KARACHI: Students are at the core of every university but are often excluded from decisions on campus life, teaching and learning initiatives, and gender equity programmes; according to students, teaching faculty and public intellectuals at Parwaaz, Aga Khan University’s three-day inaugural conference on student experience.
“Higher education is often portrayed as being a journey of discovery that is unique to each student,” said Yasira Hussain, a final year nursing student and part of the conference’s organising committee. “But students rarely have a chance to influence what goes on around them and are often the last to know about ideas that impact the campus! We would like to encourage all higher education institutions to think of students as partners and co-creators of the university experience.”
A prominent theme at the conference was the impact of the design of academic spaces on student engagement. Haider Saleem, a medical student and student lead for the conference, highlighted the importance of open spaces on campus to bring students together. He also noted that campuses that maximise the number of auditoriums and classrooms rarely feel welcoming to students.
Mr Saleem also commented on how the classic set-up of classrooms, ‘boards up front, benches behind’, could be changed to enhance student learning. Seating students on circular tables would facilitate discussion enabling them to learn from questions asked by peers and to assess how well they are learning on group projects. He noted that design changes also need to be supported by reforms in teaching and learning practices.
“Moving lectures online enables students to learn on their own time and to keep class time for engaged discussion rather than note-taking,” said Mr Saleem. “Today’s youth has grown up in the ‘information age’ and are used to getting immediate answers. That’s why multimedia facilities that display the latest updates should be at the centre of the classroom experience instead of textbooks with yesterday’s knowledge.”
Speaking at the conference, Safdar Abidi, a well-known international architect who has designed a number of universities in Canada such as Ryerson University and campuses of the University of Toronto, said: “Analysis, critical thinking, collaboration and testing of ideas requires student-centered spaces where people can gather in a wide variety of configurations to jointly convert information into learning and knowledge.”
Students at the conference also stated that universities could impart a truly, meaningful education by focusing on developing lively minds rather than lucrative careers.
“Most universities encourage students to look outward by exposing them to the expertise of others through books, lectures and seminars that will help them in their chosen career,” said Dr Aisha Sanober, a fellow in psychiatry and a co-chair of the conference. “A truly wholesome student experience encourages them to also look inwards and to develop their potential and character by stepping outside their comfort zone. This approach widens a student’s perspective and makes them think about how to make an impact beyond their chosen profession.”
In his keynote speech Being Young in Pakistan, Adil Najam, founding dean of the Pardee School of Global Affairs in Boston and former vice-chancellor of LUMS, also spoke about the measures needed to help students achieve their potential.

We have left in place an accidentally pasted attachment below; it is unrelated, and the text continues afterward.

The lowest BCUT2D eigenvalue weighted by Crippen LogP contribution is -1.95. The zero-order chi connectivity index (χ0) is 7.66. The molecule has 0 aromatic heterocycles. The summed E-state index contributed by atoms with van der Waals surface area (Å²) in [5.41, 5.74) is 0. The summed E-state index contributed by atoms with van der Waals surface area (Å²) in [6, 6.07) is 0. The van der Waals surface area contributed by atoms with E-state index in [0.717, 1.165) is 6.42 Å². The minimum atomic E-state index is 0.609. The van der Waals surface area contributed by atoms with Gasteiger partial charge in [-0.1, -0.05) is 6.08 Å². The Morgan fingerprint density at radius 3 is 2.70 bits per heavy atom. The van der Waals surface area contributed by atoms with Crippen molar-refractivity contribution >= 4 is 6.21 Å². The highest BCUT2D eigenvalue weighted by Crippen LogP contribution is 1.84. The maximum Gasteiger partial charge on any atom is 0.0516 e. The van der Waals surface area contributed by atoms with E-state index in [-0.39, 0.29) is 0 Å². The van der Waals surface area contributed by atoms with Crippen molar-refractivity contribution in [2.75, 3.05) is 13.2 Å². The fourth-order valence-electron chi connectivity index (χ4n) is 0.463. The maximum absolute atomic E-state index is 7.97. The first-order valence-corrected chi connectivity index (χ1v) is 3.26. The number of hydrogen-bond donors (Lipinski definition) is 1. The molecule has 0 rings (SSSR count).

He noted that most of Pakistan’s youth lacked access to sports facilities, libraries and adequate public transport that enabled them to develop all aspects of their personality. Mr Najam emphasised that Pakistan’s ‘youth bulge’ presented it with enormous opportunities as he urged decision makers to listen to the voices of the young and to engage with them.
“The fact of the matter is that the youth of Pakistan are heard shouting so often because they do not feel that their voice is being heard,” Mr Najam explained. “The young in Pakistan are not a problem to be solved. They are an opportunity to be nurtured. Give them three things: quality education, gainful employment and meaningful engagement and they will give you the world.”
Aimen Lakhani, an MPhil student and part of the conference organising committee, said: “Universities need to think about creating safe, inclusive spaces where all learners – regardless of their gender, age or ethnicity – can engage in interdisciplinary activities. These activities foster teamwork, creativity, critical thinking and social responsibility and enable students to think beyond their professional goals and to focus on the big picture.”
Mr Saleem added that the longstanding emphasis on academics in higher education institutions meant that society was producing subject-experts rather than robust citizens.
“You go through university obsessed about a single statistic: your GPA,” Mr Saleem shared. “But in the real world you need a variety of abilities to succeed such as financial literacy, communication skills and a well-rounded personality. Students need to exit university with more than a degree; they need a student experience that prepares them to make a difference no matter what life throws at them.”
Conference Chair Dr Ayesha Mian, Dean of Students at AKU, said: “The goal of Parwaaz was to catalyse the conversation around student experience in higher education. Students should be seen as co-creators of this crucial period of their lives and we must empower them now so that they are confident about shaping our country’s future.”
The three day conference consisted of a hackathon, workshops on enhancing campus experience, and a festival that saw participants interact with youth leaders and influencers to jointly design initiatives for a student-centered university experience. News Desk